This exhibition is showing at the Henry Moore Studios & Gardens until 27 October 2019.
3. Turner Prize 2019
The Turner Prize is one of the best known visual arts prizes in the world and this year it’s being hosted at the Turner Contemporary in Margate. Every other year the prize leaves the Tate Britain and is presented at a venue outside London. This year is particularly exciting as it’s the first time that the venue has had a direct connection with JMW Turner.
The art gallery in Margate, Kent, opened in 2011 and has acted as a catalyst for the regeneration of the seaside town. It celebrates the association of the town with Turner, who went to school there and visited throughout his life. The gallery stands on the site of the artist’s lodging house and enjoys views of the skies that Turner felt were ‘the loveliest in all Europe’.
The Turner Prize is awarded annually to an artist born, living or working in Britain, for an outstanding exhibition or public presentation of their work anywhere in the world in the previous year.
The four shortlisted artists for the Turner Prize 2019 are:
This exhibition is showing at the Turner Contemporary until 12 January 2020.
4. William Blake
This exhibition shows William Blake’s visionary art in ways only dreamed of by the artist. Blake was a painter, printmaker and poet who went largely unrecognised during his lifetime. Born in London in 1757, Blake went on to produce some of the most iconic images in British art. His poetry also inspired later generations – it was in the Modernist period that his work began to influence a wider set of writers and artists.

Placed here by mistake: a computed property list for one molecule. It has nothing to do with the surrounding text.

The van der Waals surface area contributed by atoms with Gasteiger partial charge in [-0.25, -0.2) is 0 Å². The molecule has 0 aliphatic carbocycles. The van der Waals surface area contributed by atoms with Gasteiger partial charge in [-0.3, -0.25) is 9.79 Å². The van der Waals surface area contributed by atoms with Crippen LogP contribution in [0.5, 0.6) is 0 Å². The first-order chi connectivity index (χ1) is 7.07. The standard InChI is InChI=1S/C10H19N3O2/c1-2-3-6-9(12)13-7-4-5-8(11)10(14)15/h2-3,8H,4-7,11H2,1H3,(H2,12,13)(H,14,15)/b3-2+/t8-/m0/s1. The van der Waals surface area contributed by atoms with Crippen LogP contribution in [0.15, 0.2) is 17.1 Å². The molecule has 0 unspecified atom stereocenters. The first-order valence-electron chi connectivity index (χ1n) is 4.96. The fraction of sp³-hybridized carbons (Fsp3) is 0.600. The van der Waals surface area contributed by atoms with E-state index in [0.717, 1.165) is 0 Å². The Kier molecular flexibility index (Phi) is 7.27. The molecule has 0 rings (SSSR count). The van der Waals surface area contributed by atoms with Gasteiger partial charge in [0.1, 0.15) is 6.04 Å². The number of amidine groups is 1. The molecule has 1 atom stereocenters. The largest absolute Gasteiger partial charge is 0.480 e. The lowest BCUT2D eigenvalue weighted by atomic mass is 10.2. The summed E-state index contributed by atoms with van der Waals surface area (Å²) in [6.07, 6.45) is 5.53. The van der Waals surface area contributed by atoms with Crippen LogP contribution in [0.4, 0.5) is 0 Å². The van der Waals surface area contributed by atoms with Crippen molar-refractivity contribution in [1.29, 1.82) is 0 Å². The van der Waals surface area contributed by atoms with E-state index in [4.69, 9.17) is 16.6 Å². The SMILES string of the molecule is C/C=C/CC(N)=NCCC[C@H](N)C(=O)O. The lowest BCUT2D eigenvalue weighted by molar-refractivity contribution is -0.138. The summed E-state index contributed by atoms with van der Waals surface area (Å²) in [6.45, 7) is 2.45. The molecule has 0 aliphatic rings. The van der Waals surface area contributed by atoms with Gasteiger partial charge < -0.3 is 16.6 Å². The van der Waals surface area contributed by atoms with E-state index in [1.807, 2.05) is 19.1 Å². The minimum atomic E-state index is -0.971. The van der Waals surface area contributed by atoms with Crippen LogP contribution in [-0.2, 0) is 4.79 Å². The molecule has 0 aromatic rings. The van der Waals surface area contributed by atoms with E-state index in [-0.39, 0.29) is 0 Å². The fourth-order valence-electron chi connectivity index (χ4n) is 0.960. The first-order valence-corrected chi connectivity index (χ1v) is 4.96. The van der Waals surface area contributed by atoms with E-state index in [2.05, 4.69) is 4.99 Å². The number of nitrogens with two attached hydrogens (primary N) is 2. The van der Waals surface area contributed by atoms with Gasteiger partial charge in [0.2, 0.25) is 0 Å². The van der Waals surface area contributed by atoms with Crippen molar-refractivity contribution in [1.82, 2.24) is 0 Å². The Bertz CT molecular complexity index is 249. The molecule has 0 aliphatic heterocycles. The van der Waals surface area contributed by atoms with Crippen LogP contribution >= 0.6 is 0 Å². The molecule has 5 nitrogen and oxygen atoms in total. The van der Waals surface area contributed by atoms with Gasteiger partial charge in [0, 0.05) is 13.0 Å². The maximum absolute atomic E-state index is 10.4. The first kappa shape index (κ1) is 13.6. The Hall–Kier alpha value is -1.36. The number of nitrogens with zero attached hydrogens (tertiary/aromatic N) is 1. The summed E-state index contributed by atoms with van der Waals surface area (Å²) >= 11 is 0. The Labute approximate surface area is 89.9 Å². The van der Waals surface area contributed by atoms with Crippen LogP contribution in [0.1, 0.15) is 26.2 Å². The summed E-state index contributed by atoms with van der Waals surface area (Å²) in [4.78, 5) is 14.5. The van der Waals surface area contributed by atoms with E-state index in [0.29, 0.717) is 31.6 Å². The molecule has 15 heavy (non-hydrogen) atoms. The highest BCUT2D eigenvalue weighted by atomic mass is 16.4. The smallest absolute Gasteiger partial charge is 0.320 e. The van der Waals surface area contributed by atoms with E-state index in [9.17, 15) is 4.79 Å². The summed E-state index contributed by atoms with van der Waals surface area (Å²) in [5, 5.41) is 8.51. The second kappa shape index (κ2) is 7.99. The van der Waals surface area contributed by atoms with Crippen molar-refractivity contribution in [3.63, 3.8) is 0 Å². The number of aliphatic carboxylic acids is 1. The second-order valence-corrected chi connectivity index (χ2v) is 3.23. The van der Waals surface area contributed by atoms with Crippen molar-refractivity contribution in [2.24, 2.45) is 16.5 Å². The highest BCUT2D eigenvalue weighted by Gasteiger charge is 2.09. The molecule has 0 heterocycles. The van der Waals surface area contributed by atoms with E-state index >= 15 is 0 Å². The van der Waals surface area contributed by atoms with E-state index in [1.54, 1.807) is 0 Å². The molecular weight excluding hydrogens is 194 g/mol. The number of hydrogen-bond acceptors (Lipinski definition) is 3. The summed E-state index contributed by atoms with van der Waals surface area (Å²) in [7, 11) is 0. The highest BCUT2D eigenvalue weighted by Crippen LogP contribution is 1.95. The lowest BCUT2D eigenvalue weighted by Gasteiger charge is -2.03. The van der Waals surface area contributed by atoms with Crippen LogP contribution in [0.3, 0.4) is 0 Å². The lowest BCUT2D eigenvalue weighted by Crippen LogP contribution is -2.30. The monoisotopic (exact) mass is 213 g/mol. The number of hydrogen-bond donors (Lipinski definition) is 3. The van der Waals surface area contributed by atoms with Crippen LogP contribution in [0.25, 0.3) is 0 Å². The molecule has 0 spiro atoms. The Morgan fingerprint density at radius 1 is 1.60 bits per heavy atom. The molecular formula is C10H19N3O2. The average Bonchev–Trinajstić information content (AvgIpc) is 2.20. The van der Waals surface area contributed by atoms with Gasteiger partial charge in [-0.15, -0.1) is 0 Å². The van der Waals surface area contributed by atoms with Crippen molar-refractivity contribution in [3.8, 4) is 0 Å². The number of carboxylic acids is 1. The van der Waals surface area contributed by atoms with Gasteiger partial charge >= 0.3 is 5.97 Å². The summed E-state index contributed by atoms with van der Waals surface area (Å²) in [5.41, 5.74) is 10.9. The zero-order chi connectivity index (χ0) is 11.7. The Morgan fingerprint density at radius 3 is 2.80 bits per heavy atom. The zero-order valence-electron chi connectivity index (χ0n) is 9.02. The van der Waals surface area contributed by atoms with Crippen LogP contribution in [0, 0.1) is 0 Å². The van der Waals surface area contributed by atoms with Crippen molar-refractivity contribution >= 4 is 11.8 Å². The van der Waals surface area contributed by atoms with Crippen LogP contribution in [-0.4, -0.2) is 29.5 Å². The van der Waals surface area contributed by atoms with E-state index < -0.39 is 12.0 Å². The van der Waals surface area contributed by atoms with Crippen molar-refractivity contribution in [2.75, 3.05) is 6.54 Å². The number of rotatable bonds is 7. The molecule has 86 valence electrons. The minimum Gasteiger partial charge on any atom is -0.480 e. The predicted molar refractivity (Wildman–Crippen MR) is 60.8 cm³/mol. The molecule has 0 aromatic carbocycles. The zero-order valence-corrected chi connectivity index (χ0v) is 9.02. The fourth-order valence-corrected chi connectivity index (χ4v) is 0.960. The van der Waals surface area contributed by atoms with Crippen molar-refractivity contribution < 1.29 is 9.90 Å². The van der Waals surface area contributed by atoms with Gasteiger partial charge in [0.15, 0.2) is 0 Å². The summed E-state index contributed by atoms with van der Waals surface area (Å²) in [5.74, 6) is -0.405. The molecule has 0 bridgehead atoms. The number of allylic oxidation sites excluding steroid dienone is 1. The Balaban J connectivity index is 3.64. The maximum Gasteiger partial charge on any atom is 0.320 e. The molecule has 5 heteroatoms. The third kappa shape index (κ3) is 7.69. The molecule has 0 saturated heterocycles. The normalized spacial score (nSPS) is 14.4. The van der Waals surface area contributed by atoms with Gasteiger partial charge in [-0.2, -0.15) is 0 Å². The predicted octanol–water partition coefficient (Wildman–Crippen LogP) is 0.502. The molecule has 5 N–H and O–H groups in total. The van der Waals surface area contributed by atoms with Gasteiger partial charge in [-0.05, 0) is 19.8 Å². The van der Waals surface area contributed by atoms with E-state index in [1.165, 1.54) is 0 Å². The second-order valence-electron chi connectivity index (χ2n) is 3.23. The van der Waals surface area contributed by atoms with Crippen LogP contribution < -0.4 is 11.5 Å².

Blake’s personal struggles came in a period of political turmoil and oppression and yet, through his technical innovation, he worked to bring about a change both in art and the social order. Blake would report seeing visions throughout his life, including angels and spirits walking through the world. Inspired by them, he created transcendent art and poetry.
Inside the exhibition is an immersive recreation of the small domestic room in which Blake showed his art in 1809. Visitors can experience the impact these works had when they were shown for the first time. In another room, Blake’s dream of showing his works at enormous scale is made a reality using digital technology. With over 300 original works, including his watercolours, paintings and prints, this is the largest show of Blake’s work for almost 20 years.
This exhibition is showing at the Tate Britain until 2 February 2020.
5. Anna Maria Maiolino: Making Love Revolutionary
Born in Italy during World War II, Anna Maria Maiolino travelled and worked before moving to Rio de Janeiro in 1960. Here she joined the independent studio run by printmaker Ivan Serpa at the Museum of Modern Art. This exhibition explores the notions of subjectivity, belonging and place, themes that come to light through her experience of exile, deprivation and survival under authoritarian and patriarchal regimes.
Her work perfected a dialogue with contemporary movements in Brazil at the time, such as New Figuration. Given her eclectic background and its relationship with contemporary movements, one of the strengths of Maiolino’s works is their reflection on the negotiation of identity.